He suffers aches and pains but refuses to ease up on the pedals. "Retirement is not in my vocabulary. I should be going full throttle, no question. Seniors who aren't active are really missing out."
Joan Merton agrees. "I couldn't stand it if I wasn't active," says the Toronto native. "When I retired I had to find something else to do. I didn't want to sit around and watch soap operas all day."
Now 81 years old, the retired postal worker goes line dancing once a week at a local Canadian Legion hall. "I used to go five times a week," she says breezily. "But I had to cut back when attendance dropped."
Merton also goes to a gym four times a week, twice to lift weights and twice to take Zumba classes. There, in a spacious room, an instructor leads Joan and her classmates – mostly middle-aged women – through dance routines performed to Latin and international music.
Merton clearly enjoys the aerobic workout. Standing at the front of the class in black workout gear, Merton raises her arms, twists her torso and kicks her legs in lock step with the instructor. She never misses a beat.
Merton, who has never had any major health problems, says she has no plans to slow down. She recently went on a cruise through the Caribbean with a travel companion who was 25 years younger than her.
"Many seniors are sitting around stuffing their faces and putting on weight," Merton acknowledges with a broad smile. "But some are very active."
Farrah Fawcett dies of cancer, age 62
Global News Online, 2009
From an iconic poster to a hit television series and an infamous appearance on a popular talk show, Farrah Fawcett was in the public eye for more than three decades.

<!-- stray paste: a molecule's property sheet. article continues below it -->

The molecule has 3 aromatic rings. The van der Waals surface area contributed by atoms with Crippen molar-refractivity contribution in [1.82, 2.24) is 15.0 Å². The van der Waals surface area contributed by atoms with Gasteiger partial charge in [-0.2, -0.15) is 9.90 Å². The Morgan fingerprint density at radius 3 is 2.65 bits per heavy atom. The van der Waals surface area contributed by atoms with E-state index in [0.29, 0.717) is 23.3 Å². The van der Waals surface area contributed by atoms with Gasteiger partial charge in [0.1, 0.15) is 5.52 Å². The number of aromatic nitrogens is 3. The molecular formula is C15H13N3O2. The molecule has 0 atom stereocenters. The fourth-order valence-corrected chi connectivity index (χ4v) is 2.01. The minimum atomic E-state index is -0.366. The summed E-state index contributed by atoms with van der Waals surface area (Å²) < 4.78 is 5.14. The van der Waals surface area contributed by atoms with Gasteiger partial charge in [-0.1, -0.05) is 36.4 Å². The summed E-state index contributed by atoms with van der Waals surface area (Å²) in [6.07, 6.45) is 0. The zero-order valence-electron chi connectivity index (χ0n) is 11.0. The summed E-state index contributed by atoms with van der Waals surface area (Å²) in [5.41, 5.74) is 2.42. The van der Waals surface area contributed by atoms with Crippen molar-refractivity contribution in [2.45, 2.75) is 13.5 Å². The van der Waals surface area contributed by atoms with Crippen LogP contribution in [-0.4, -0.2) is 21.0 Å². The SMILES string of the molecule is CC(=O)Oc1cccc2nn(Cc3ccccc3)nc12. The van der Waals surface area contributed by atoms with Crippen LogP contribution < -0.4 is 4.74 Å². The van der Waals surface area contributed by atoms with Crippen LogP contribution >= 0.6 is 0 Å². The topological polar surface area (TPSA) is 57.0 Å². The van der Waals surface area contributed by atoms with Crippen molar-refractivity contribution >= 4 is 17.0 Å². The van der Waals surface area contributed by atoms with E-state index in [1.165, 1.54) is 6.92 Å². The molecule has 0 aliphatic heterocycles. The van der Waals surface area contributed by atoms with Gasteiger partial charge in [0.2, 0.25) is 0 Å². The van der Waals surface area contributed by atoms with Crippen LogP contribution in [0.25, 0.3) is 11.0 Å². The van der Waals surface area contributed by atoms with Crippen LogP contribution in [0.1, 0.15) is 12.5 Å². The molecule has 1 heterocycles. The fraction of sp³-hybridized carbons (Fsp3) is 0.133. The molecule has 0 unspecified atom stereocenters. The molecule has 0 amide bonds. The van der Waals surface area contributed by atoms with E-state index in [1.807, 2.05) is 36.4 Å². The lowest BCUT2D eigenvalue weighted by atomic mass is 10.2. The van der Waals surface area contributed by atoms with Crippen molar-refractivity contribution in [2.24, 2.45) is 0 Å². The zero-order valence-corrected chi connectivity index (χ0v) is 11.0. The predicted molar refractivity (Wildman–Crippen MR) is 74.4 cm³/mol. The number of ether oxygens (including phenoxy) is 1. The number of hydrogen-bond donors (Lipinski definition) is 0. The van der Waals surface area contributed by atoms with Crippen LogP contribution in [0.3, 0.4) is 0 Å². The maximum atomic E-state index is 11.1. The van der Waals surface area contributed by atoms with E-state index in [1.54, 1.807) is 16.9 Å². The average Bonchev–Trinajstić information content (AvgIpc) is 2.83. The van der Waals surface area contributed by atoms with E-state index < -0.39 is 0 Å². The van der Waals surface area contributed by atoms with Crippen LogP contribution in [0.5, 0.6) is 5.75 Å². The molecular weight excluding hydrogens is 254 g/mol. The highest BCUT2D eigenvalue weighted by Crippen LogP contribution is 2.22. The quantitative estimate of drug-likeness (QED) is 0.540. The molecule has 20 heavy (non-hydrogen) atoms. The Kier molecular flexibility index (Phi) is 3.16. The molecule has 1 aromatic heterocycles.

She died Thursday three years after being diagnosed with anal cancer. She was 62.
"After a long and brave battle with cancer, our beloved Farrah has passed away," Fawcett's long-time companion, actor Ryan O'Neal, said in a statement.
"Although this is an extremely difficult time for her family and friends, we take comfort in the beautiful times that we shared with Farrah over the years and the knowledge that her life brought joy to so many people around the world."
Long before she starred in countless testosterone-fuelled fantasies, Fawcett was a student in Corpus Christi, Tex., where she lived with her parents, James and Pauline, and older sister Diane.
At W.B. Ray High School, Fawcett held the title of "Most Beautiful Student" for all four years. After graduating in 1965, she enrolled at the University of Texas at Austin, planning to major in microbiology. At the urging of a celebrity publicist, she soon headed to California to work as a model.
Almost immediately, Fawcett started doing advertisements for print and television, and appeared on shows such as The Dating Game and The Partridge Family.